The imagery of this post’s title is awful, but I like the meaning. I’ve hared off and slung a whole bunch of words down on my laptop and am close to wrapping up the first draft of my first novel. Part of me thinks I should have studied more about the craft: plot, characterization, setting, and so on. However, I may never have written if I had gone about it that way. I just got a couple of new books as a 9th anniversary gift from my loving and supportive wife (Thanks!). BTW, is the 9th anniversary the Book Anniversary? It is at our house. I picked up Emily’s Ghost by West Virginia’s own Denise Giardina and The Lady with the Little Dog by Chekhov.
Both books I received are Writer’s Digest publications. The first is Character & Viewpoint by Orson Scott Card. I posted a little while ago about the search for inspiration to keep going (or inspirado as the D calls it). I highlighted Card’s book, Writing Science Fiction & Fantasy there. Well, Mr. Card, your clever marketing pitch among those pages worked. I put Character & Viewpoint on my wishlist. So far I am enjoying it. Of course, I could read about the craft all day long and never do any writing. I think it will be useful over the long haul. I like Card’s easy style. He writes in a way that makes the techniques accessible, but not oversimplified.
The other book I received is Plot & Structure by James Scott Bell. Again, this book is written in a easy style. Bell opens the book by exposing what he calls the Big Lie, which, alone, is worth the price of admission. Granted, I just gave you a link to said opening for free, but whatever.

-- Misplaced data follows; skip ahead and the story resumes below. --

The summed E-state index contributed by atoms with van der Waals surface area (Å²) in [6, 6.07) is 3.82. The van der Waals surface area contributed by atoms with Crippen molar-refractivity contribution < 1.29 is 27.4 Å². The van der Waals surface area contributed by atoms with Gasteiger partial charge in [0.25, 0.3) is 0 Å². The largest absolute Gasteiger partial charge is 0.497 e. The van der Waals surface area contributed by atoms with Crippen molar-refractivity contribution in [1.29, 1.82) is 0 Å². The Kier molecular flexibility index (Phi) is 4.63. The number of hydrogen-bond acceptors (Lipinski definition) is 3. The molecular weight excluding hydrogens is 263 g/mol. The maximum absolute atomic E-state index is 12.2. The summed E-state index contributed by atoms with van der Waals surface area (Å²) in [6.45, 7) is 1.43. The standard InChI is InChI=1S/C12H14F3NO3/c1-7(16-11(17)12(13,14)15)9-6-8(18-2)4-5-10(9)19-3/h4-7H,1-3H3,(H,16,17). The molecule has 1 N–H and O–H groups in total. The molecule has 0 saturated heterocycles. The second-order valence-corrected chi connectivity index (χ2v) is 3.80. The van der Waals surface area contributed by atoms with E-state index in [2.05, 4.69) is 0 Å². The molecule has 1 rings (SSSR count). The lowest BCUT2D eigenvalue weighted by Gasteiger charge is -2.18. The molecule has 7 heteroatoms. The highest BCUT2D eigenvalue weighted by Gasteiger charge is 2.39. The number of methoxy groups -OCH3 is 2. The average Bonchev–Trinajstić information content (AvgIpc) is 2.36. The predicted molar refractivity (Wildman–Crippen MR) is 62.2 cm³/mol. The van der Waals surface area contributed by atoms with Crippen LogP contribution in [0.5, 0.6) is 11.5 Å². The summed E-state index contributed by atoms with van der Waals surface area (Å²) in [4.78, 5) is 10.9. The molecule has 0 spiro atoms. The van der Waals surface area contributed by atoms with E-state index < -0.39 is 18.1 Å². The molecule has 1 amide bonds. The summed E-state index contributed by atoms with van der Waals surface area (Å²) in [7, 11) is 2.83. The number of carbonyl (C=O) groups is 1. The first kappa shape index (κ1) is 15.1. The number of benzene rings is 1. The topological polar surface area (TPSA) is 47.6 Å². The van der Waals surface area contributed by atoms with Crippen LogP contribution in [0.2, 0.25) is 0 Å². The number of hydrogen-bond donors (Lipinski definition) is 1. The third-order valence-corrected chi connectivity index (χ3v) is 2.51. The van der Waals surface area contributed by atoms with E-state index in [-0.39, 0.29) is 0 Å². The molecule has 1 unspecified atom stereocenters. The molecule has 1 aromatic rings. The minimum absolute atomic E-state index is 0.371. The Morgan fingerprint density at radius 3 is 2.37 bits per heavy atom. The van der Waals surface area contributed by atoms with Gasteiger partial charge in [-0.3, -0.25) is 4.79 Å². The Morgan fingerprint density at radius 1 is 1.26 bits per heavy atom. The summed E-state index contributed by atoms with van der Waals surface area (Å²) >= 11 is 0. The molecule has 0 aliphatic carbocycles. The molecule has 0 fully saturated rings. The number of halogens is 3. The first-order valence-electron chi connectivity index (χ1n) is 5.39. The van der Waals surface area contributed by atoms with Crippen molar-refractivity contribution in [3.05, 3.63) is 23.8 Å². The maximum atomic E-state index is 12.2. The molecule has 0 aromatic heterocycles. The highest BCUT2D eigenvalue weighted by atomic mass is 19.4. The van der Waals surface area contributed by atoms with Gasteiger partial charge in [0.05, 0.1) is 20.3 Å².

And I discovered the most incredible thing. The Big Lie was a lie. A person could learn how to write, because I was learning.
James Scott Bell from Plot & Structure.
I’m about 60 pages into the book and I find it to be useful. I don’t know how many of the exercises I’ll do, but some will dovetail nicely with the novel I’m already working on.
So here I am, my first draft almost complete and I’m reading books that might have made my writing life a little better had I read them before embarking on my journey of a thousand miles. I will be devouring these books now in hopes that I can put some of the info to good use during the revision phase as well as trying out some of the techniques for some short stories I have in mind. We shall see.
If anyone has any experience with these books, please feel free to share. Or, if you have other writing books you find useful, throw ’em out there!